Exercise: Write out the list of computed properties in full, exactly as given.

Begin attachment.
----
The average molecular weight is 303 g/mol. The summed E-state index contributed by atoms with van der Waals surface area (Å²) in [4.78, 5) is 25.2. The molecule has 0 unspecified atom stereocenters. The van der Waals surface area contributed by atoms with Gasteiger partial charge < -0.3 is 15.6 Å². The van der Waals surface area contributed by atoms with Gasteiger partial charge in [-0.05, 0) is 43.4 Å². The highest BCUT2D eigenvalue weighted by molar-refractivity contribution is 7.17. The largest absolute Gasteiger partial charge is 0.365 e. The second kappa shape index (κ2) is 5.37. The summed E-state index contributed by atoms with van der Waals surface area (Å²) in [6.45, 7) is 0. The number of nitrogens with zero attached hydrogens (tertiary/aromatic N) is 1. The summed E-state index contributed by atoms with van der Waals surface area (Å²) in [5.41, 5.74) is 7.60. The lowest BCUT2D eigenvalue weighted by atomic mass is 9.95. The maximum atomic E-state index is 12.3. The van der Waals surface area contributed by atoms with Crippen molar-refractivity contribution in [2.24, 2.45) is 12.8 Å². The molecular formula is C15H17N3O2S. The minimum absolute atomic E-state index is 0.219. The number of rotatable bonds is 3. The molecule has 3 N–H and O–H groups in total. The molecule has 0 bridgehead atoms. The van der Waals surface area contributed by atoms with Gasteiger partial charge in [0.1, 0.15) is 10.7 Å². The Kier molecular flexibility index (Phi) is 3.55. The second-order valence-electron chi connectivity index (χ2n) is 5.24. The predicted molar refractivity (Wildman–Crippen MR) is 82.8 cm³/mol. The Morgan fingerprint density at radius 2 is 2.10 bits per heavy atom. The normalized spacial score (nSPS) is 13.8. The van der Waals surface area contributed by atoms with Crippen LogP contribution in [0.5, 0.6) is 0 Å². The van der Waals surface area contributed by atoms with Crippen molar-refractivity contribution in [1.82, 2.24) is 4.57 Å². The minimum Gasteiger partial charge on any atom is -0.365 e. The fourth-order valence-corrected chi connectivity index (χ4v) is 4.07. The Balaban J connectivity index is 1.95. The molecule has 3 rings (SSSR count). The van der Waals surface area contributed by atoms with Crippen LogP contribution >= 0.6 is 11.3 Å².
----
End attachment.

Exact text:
The average molecular weight is 303 g/mol. The summed E-state index contributed by atoms with van der Waals surface area (Å²) in [4.78, 5) is 25.2. The molecule has 0 unspecified atom stereocenters. The van der Waals surface area contributed by atoms with Gasteiger partial charge < -0.3 is 15.6 Å². The van der Waals surface area contributed by atoms with Gasteiger partial charge in [-0.05, 0) is 43.4 Å². The highest BCUT2D eigenvalue weighted by molar-refractivity contribution is 7.17. The largest absolute Gasteiger partial charge is 0.365 e. The second kappa shape index (κ2) is 5.37. The summed E-state index contributed by atoms with van der Waals surface area (Å²) in [6.45, 7) is 0. The number of nitrogens with zero attached hydrogens (tertiary/aromatic N) is 1. The summed E-state index contributed by atoms with van der Waals surface area (Å²) in [5.41, 5.74) is 7.60. The lowest BCUT2D eigenvalue weighted by atomic mass is 9.95. The maximum atomic E-state index is 12.3. The van der Waals surface area contributed by atoms with Crippen molar-refractivity contribution in [2.24, 2.45) is 12.8 Å². The molecular formula is C15H17N3O2S. The minimum absolute atomic E-state index is 0.219. The number of rotatable bonds is 3. The molecule has 3 N–H and O–H groups in total. The molecule has 0 bridgehead atoms. The van der Waals surface area contributed by atoms with Gasteiger partial charge in [0.1, 0.15) is 10.7 Å². The Kier molecular flexibility index (Phi) is 3.55. The second-order valence-electron chi connectivity index (χ2n) is 5.24. The predicted molar refractivity (Wildman–Crippen MR) is 82.8 cm³/mol. The Morgan fingerprint density at radius 2 is 2.10 bits per heavy atom. The normalized spacial score (nSPS) is 13.8. The van der Waals surface area contributed by atoms with Crippen LogP contribution in [0.5, 0.6) is 0 Å². The van der Waals surface area contributed by atoms with Crippen molar-refractivity contribution in [1.82, 2.24) is 4.57 Å². The minimum Gasteiger partial charge on any atom is -0.365 e. The fourth-order valence-corrected chi connectivity index (χ4v) is 4.07. The Balaban J connectivity index is 1.95. The molecule has 3 rings (SSSR count). The van der Waals surface area contributed by atoms with Crippen LogP contribution >= 0.6 is 11.3 Å².